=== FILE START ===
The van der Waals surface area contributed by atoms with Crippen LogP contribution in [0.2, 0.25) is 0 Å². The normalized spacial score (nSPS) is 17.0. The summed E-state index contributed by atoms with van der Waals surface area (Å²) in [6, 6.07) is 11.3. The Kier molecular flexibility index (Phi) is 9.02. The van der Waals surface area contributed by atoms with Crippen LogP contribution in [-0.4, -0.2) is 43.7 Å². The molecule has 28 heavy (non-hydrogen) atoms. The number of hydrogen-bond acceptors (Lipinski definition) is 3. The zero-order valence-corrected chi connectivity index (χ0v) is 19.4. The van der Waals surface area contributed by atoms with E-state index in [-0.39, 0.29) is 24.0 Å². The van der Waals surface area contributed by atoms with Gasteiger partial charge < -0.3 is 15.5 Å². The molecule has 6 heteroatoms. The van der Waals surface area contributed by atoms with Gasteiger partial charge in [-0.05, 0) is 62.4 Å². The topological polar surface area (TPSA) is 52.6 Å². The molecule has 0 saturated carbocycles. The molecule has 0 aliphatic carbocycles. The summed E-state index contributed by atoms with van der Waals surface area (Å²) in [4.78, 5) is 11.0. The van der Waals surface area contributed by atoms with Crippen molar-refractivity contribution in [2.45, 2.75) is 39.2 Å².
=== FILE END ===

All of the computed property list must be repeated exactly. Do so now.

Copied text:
The van der Waals surface area contributed by atoms with Crippen LogP contribution in [0.2, 0.25) is 0 Å². The normalized spacial score (nSPS) is 17.0. The summed E-state index contributed by atoms with van der Waals surface area (Å²) in [6, 6.07) is 11.3. The Kier molecular flexibility index (Phi) is 9.02. The van der Waals surface area contributed by atoms with Crippen LogP contribution in [-0.4, -0.2) is 43.7 Å². The molecule has 28 heavy (non-hydrogen) atoms. The number of hydrogen-bond acceptors (Lipinski definition) is 3. The zero-order valence-corrected chi connectivity index (χ0v) is 19.4. The van der Waals surface area contributed by atoms with E-state index in [-0.39, 0.29) is 24.0 Å². The van der Waals surface area contributed by atoms with Gasteiger partial charge < -0.3 is 15.5 Å². The molecule has 6 heteroatoms. The van der Waals surface area contributed by atoms with Gasteiger partial charge in [-0.05, 0) is 62.4 Å². The topological polar surface area (TPSA) is 52.6 Å². The molecule has 0 saturated carbocycles. The molecule has 0 aliphatic carbocycles. The summed E-state index contributed by atoms with van der Waals surface area (Å²) in [4.78, 5) is 11.0. The van der Waals surface area contributed by atoms with Crippen molar-refractivity contribution in [2.45, 2.75) is 39.2 Å².